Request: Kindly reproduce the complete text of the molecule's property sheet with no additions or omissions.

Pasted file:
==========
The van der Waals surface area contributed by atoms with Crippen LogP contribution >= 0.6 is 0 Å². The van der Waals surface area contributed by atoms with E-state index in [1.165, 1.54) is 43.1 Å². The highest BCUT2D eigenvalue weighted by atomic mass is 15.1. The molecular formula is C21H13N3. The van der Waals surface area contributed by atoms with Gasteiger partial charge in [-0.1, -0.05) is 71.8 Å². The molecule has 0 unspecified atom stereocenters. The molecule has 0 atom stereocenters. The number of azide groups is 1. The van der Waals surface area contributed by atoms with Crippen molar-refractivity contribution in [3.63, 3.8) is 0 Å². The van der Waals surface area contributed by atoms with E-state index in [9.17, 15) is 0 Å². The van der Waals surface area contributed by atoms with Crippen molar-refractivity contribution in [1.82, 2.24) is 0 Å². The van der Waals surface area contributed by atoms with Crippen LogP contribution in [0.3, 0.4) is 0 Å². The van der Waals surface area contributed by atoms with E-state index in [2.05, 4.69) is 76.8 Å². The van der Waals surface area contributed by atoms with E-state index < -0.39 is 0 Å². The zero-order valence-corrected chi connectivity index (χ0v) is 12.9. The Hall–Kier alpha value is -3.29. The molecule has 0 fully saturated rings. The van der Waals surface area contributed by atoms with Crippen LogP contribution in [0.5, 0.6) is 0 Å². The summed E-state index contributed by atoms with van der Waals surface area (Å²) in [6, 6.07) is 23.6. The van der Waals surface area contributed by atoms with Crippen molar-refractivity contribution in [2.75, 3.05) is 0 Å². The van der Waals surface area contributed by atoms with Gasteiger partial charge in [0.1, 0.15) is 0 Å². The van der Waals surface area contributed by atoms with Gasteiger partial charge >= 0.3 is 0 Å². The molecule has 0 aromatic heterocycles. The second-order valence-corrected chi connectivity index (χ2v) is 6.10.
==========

The van der Waals surface area contributed by atoms with Crippen LogP contribution >= 0.6 is 0 Å². The van der Waals surface area contributed by atoms with E-state index in [1.165, 1.54) is 43.1 Å². The highest BCUT2D eigenvalue weighted by atomic mass is 15.1. The molecular formula is C21H13N3. The van der Waals surface area contributed by atoms with Gasteiger partial charge in [-0.1, -0.05) is 71.8 Å². The molecule has 0 unspecified atom stereocenters. The molecule has 0 atom stereocenters. The number of azide groups is 1. The van der Waals surface area contributed by atoms with Crippen molar-refractivity contribution in [3.63, 3.8) is 0 Å². The van der Waals surface area contributed by atoms with E-state index in [9.17, 15) is 0 Å². The van der Waals surface area contributed by atoms with Crippen molar-refractivity contribution in [1.82, 2.24) is 0 Å². The van der Waals surface area contributed by atoms with Crippen LogP contribution in [0.3, 0.4) is 0 Å². The van der Waals surface area contributed by atoms with E-state index in [2.05, 4.69) is 76.8 Å². The van der Waals surface area contributed by atoms with E-state index < -0.39 is 0 Å². The zero-order valence-corrected chi connectivity index (χ0v) is 12.9. The Hall–Kier alpha value is -3.29. The molecule has 0 fully saturated rings. The van der Waals surface area contributed by atoms with Crippen LogP contribution in [0.5, 0.6) is 0 Å². The summed E-state index contributed by atoms with van der Waals surface area (Å²) in [6, 6.07) is 23.6. The van der Waals surface area contributed by atoms with Crippen molar-refractivity contribution in [2.75, 3.05) is 0 Å². The van der Waals surface area contributed by atoms with Gasteiger partial charge in [0.1, 0.15) is 0 Å². The van der Waals surface area contributed by atoms with Gasteiger partial charge >= 0.3 is 0 Å². The molecule has 0 aromatic heterocycles. The second-order valence-corrected chi connectivity index (χ2v) is 6.10.